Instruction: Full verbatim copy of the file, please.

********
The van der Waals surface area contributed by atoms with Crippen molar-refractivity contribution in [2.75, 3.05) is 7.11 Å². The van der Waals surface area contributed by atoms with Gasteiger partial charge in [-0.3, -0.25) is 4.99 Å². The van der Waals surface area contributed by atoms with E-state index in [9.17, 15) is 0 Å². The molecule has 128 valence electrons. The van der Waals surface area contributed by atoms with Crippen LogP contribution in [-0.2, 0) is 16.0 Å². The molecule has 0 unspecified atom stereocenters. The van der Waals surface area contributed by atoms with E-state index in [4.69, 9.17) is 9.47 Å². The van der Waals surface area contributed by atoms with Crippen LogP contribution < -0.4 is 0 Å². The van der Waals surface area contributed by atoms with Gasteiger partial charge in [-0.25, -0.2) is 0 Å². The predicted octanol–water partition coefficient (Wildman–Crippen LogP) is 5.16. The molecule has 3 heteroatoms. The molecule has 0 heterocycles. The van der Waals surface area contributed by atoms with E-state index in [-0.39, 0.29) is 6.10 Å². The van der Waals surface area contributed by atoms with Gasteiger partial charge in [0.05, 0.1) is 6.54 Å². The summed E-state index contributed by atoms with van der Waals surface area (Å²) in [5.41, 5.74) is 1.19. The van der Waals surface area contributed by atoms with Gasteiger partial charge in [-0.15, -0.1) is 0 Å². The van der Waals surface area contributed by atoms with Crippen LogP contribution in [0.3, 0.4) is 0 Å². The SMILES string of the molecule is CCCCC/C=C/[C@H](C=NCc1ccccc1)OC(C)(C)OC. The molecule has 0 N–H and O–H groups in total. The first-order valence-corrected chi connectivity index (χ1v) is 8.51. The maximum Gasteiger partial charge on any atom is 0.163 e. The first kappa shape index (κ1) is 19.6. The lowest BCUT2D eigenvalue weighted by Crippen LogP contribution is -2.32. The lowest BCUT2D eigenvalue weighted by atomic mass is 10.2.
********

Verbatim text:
The van der Waals surface area contributed by atoms with Crippen molar-refractivity contribution in [2.75, 3.05) is 7.11 Å². The van der Waals surface area contributed by atoms with Gasteiger partial charge in [-0.3, -0.25) is 4.99 Å². The van der Waals surface area contributed by atoms with E-state index in [9.17, 15) is 0 Å². The molecule has 128 valence electrons. The van der Waals surface area contributed by atoms with Crippen LogP contribution in [-0.2, 0) is 16.0 Å². The molecule has 0 unspecified atom stereocenters. The van der Waals surface area contributed by atoms with E-state index in [4.69, 9.17) is 9.47 Å². The van der Waals surface area contributed by atoms with Crippen LogP contribution < -0.4 is 0 Å². The van der Waals surface area contributed by atoms with Gasteiger partial charge in [-0.25, -0.2) is 0 Å². The predicted octanol–water partition coefficient (Wildman–Crippen LogP) is 5.16. The molecule has 3 heteroatoms. The molecule has 0 heterocycles. The van der Waals surface area contributed by atoms with E-state index in [-0.39, 0.29) is 6.10 Å². The van der Waals surface area contributed by atoms with Gasteiger partial charge in [0.05, 0.1) is 6.54 Å². The summed E-state index contributed by atoms with van der Waals surface area (Å²) in [5.41, 5.74) is 1.19. The van der Waals surface area contributed by atoms with Gasteiger partial charge in [-0.15, -0.1) is 0 Å². The van der Waals surface area contributed by atoms with Crippen LogP contribution in [0.3, 0.4) is 0 Å². The SMILES string of the molecule is CCCCC/C=C/[C@H](C=NCc1ccccc1)OC(C)(C)OC. The molecule has 0 N–H and O–H groups in total. The first-order valence-corrected chi connectivity index (χ1v) is 8.51. The maximum Gasteiger partial charge on any atom is 0.163 e. The first kappa shape index (κ1) is 19.6. The lowest BCUT2D eigenvalue weighted by Crippen LogP contribution is -2.32. The lowest BCUT2D eigenvalue weighted by atomic mass is 10.2.